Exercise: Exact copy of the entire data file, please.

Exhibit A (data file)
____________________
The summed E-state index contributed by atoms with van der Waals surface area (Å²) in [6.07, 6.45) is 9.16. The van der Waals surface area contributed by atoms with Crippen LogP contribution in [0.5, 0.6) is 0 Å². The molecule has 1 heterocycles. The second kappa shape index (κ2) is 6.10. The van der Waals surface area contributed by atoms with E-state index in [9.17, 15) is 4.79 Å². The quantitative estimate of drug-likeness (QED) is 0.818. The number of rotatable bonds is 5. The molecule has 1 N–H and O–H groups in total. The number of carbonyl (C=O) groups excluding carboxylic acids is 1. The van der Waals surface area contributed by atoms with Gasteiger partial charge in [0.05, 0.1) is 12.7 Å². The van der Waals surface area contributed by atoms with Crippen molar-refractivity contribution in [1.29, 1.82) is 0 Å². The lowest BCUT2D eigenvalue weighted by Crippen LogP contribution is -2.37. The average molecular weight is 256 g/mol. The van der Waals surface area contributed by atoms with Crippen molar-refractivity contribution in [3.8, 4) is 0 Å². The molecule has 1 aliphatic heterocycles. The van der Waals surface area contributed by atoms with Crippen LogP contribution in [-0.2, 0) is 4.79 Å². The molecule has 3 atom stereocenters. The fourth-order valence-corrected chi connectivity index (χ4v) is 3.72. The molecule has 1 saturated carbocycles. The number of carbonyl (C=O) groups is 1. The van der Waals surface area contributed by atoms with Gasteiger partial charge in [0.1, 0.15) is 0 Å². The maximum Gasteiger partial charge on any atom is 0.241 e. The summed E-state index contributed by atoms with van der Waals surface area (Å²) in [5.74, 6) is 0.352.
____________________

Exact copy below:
The summed E-state index contributed by atoms with van der Waals surface area (Å²) in [6.07, 6.45) is 9.16. The van der Waals surface area contributed by atoms with Crippen LogP contribution in [0.5, 0.6) is 0 Å². The molecule has 1 heterocycles. The second kappa shape index (κ2) is 6.10. The van der Waals surface area contributed by atoms with E-state index in [9.17, 15) is 4.79 Å². The quantitative estimate of drug-likeness (QED) is 0.818. The number of rotatable bonds is 5. The molecule has 1 N–H and O–H groups in total. The number of carbonyl (C=O) groups excluding carboxylic acids is 1. The van der Waals surface area contributed by atoms with Gasteiger partial charge in [0.05, 0.1) is 12.7 Å². The van der Waals surface area contributed by atoms with Crippen molar-refractivity contribution in [1.29, 1.82) is 0 Å². The lowest BCUT2D eigenvalue weighted by Crippen LogP contribution is -2.37. The average molecular weight is 256 g/mol. The van der Waals surface area contributed by atoms with Crippen molar-refractivity contribution in [3.8, 4) is 0 Å². The molecule has 1 aliphatic heterocycles. The van der Waals surface area contributed by atoms with Crippen LogP contribution in [-0.2, 0) is 4.79 Å². The molecule has 3 atom stereocenters. The fourth-order valence-corrected chi connectivity index (χ4v) is 3.72. The molecule has 1 saturated carbocycles. The number of carbonyl (C=O) groups is 1. The van der Waals surface area contributed by atoms with Gasteiger partial charge in [0.1, 0.15) is 0 Å². The maximum Gasteiger partial charge on any atom is 0.241 e. The summed E-state index contributed by atoms with van der Waals surface area (Å²) in [5.74, 6) is 0.352.